Families Find 'Au Pairs' A Perfect Fit


4 English Women Get Lesson Inchild Care And American Culture

October 20, 1991|By Dolly Merritt

They arrived here expecting to find precocious little American children -- loud children with braces on their teeth -- being raised by workaholic parents obsessed with junk food.

America, Howard County-style, didn't match those images, much to the relief of the four youngBritish women. They are among 15 European "au pairs" working in Howard County who provide 45 hours of live-in child care a week for host families in exchange for room, board and $100 a week.

"People kept saying all American men go around in lumberjack shirts and that the women are glamorous and have their nails done," said Tracy Doyle, 20, of the descriptions she heard before leaving England. "The kids were said to be naughty. But when you get here, it's not the case. People are so down to earth."

An au pair -- the term means equal or on a par -- is treated as a member of the family rather than an employee. The program is a division of the American Institute for Foreign Study Inc., a private, non-profit organization that promotes a better understanding of American culture among young foreigners.

But the host families say they benefit from the cultural exchange too.

Bernie and Cathy Kelly of Ellicott City have used the program for five years, hiring women from Germany, France and England to care for their two sets of adopted Korean twins, ages 5 and 2.

"I like a young person in the house," said Cathy Kelly, a data analyst for Bell Atlantic. "They (au pairs) bring a lot of newness to everything. They are young enough to play games and sing songs.

"The more differences in culture you experience, the more you find out we are all the same."

For au pairs, who must be 18 to 25 years old and signon with the program for one year, the opportunity to taste the American lifestyle is high on the list of reasons to join the program.

Doyle, of Birmingham, England, left her job as a travel agent to jointhe program following a brief visit last year to Florida.

"This (the trip) really sparked me off and I thought I would like to get to know Americans better," she said. She has been living in Clarksville for four months with her host parents and their 4-year-old twins.

Michelle McCallum cited similar reasons for becoming an au pair. The 22-year-old had been working as a sales officer for a British telecommunications company, but several friends in the au pair program recommended that she join.

"My main reason for joining the au pair organization was to see America," she said.

All four women filled out applications and went through an interview process. Applicants must have a driver's license and not smoke. Once accepted, the au pairs spend four days of orientation in New York, where they sight-see, discuss American culture, and take a first-aid course. Their travel expenses between New York and London are paid by the program, as is one-way transportation from New York to the host city.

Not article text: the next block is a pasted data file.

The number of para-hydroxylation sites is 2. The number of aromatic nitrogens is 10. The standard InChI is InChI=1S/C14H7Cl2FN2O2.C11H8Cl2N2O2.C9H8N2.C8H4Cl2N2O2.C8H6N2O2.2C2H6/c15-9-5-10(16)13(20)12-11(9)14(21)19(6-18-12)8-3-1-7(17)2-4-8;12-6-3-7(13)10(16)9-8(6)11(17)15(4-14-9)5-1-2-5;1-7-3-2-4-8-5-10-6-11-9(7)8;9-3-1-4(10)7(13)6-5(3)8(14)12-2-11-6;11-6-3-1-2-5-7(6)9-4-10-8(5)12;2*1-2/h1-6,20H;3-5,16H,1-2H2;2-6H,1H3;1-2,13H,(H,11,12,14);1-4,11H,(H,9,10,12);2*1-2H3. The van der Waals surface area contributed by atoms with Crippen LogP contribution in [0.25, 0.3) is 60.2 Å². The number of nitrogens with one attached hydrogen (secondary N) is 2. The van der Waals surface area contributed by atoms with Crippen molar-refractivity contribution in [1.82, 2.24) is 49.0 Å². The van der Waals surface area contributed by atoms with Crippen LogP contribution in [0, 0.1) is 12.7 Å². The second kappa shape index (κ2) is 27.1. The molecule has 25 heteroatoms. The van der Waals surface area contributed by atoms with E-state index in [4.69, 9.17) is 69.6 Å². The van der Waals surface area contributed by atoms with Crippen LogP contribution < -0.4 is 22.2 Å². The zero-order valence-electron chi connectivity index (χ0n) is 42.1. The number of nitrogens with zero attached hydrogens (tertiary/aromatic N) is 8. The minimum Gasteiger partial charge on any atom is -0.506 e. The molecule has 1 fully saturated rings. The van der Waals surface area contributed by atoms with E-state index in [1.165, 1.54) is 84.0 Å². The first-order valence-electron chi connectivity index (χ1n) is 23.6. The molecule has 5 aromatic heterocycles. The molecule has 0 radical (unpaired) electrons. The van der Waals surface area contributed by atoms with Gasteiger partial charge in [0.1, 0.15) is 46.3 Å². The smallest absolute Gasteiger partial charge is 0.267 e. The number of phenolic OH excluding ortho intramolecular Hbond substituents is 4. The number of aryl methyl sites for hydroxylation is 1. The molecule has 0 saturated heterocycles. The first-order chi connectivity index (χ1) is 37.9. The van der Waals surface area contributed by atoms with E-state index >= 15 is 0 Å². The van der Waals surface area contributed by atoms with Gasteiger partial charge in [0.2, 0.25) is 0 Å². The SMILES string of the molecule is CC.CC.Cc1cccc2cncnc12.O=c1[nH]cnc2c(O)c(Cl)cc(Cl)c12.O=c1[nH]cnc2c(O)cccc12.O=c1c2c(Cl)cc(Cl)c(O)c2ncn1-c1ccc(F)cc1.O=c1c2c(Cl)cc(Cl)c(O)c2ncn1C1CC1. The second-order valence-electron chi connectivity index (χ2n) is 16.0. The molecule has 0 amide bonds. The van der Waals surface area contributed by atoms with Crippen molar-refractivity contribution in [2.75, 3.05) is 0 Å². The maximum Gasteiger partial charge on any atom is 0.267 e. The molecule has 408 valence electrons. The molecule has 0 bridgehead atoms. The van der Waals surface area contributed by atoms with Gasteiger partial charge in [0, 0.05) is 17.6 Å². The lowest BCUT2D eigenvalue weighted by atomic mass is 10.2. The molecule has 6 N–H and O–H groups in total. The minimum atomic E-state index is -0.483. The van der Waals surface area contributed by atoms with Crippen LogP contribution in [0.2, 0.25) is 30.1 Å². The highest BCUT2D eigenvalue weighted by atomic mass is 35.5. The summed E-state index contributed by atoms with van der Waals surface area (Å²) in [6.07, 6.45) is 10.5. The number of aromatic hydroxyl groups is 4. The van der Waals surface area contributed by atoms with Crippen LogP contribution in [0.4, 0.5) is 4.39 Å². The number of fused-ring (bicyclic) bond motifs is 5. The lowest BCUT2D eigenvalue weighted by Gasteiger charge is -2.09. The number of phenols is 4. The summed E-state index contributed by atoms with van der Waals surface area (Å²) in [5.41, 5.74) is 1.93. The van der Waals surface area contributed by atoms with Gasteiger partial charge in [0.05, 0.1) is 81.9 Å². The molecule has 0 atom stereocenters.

They also get two weeks of vacation with pocket money, and at least one weekend off eachmonth during their year in the program.

McCallum arrived in Columbia three months ago to stay in the home of Bob and Jennie Fitzpatrick and care for their 12-year-old niece, Kelly Plante, 18-month-old son, Conor, and 4-week-old son, Ryan.

"We have been very, very pleased and Michelle is a good fit," said Jennie Fitzpatrick, who was looking for someone with a strong regard for family to mesh with her own.McCallum comes from a household of four siblings, two nieces and twonephews.

"You can't live with someone from another country and not learn something about their culture," said Jennie Fitzpatrick.

Sunny weather, fewer restrictions on children and teen-agers, slower traffic, friendly people, and pushy men "who don't take no for an answer" are among the four women's observations about America.

They have enjoyed barbecues and crab feasts, concerts at Merriweather Post Pavilion and tours of Washington, D.C.

Cherry Sayers, 19, from Portsmouth, England arrived here in August to live with a Columbia coupleand their two children.

"This is a country of cars . . . the drive-in places, such as banks, are unbelievable," she said.

Joanne Callaghan, 22, arrived in Ellicott City in May to live with the Kellys and their two sets of twins. But she chuckles over her sudden transformation from ground stewardess at the Manchester Airport in England to au pair in America.

"I feel like Mary Poppins," she said. "When working with children, your sense of humor develops."

All of the women are enjoying the program's educational advantages -- host families pay up to $300 toward tuition costs -- by taking classes in language, dance and computers at Howard Community College and the Peabody Conservatory.

And the job offers some indirect pluses.

"Coming over here on your own, you learn new things about yourself," said Doyle. "I have learned to stand on my own two feet. Meeting new people made me a lot stronger and a lot more confident."

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